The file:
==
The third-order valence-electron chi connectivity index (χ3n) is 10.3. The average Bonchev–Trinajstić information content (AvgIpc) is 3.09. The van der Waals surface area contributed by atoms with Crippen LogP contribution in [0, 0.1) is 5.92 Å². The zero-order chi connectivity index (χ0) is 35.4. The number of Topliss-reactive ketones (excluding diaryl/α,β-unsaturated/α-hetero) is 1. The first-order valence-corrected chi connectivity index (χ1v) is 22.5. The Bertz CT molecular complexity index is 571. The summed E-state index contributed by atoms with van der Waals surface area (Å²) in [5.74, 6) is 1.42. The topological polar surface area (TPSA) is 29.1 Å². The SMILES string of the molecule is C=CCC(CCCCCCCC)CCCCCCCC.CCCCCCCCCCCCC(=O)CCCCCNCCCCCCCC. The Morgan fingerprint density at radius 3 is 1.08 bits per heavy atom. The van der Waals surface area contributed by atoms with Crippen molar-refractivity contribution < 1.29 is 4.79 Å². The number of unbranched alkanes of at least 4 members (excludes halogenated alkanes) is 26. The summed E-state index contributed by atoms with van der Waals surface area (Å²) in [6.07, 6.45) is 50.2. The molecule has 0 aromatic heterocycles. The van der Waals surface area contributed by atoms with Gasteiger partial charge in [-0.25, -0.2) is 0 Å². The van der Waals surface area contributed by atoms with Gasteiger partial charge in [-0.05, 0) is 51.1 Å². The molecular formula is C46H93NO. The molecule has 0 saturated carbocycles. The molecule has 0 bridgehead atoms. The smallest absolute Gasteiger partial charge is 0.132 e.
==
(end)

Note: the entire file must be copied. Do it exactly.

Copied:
The third-order valence-electron chi connectivity index (χ3n) is 10.3. The average Bonchev–Trinajstić information content (AvgIpc) is 3.09. The van der Waals surface area contributed by atoms with Crippen LogP contribution in [0, 0.1) is 5.92 Å². The zero-order chi connectivity index (χ0) is 35.4. The number of Topliss-reactive ketones (excluding diaryl/α,β-unsaturated/α-hetero) is 1. The first-order valence-corrected chi connectivity index (χ1v) is 22.5. The Bertz CT molecular complexity index is 571. The summed E-state index contributed by atoms with van der Waals surface area (Å²) in [5.74, 6) is 1.42. The topological polar surface area (TPSA) is 29.1 Å². The SMILES string of the molecule is C=CCC(CCCCCCCC)CCCCCCCC.CCCCCCCCCCCCC(=O)CCCCCNCCCCCCCC. The Morgan fingerprint density at radius 3 is 1.08 bits per heavy atom. The van der Waals surface area contributed by atoms with Crippen molar-refractivity contribution < 1.29 is 4.79 Å². The number of unbranched alkanes of at least 4 members (excludes halogenated alkanes) is 26. The summed E-state index contributed by atoms with van der Waals surface area (Å²) in [6.07, 6.45) is 50.2. The molecule has 0 aromatic heterocycles. The van der Waals surface area contributed by atoms with Gasteiger partial charge in [-0.25, -0.2) is 0 Å². The van der Waals surface area contributed by atoms with Gasteiger partial charge in [-0.05, 0) is 51.1 Å². The molecular formula is C46H93NO. The molecule has 0 saturated carbocycles. The molecule has 0 bridgehead atoms. The smallest absolute Gasteiger partial charge is 0.132 e.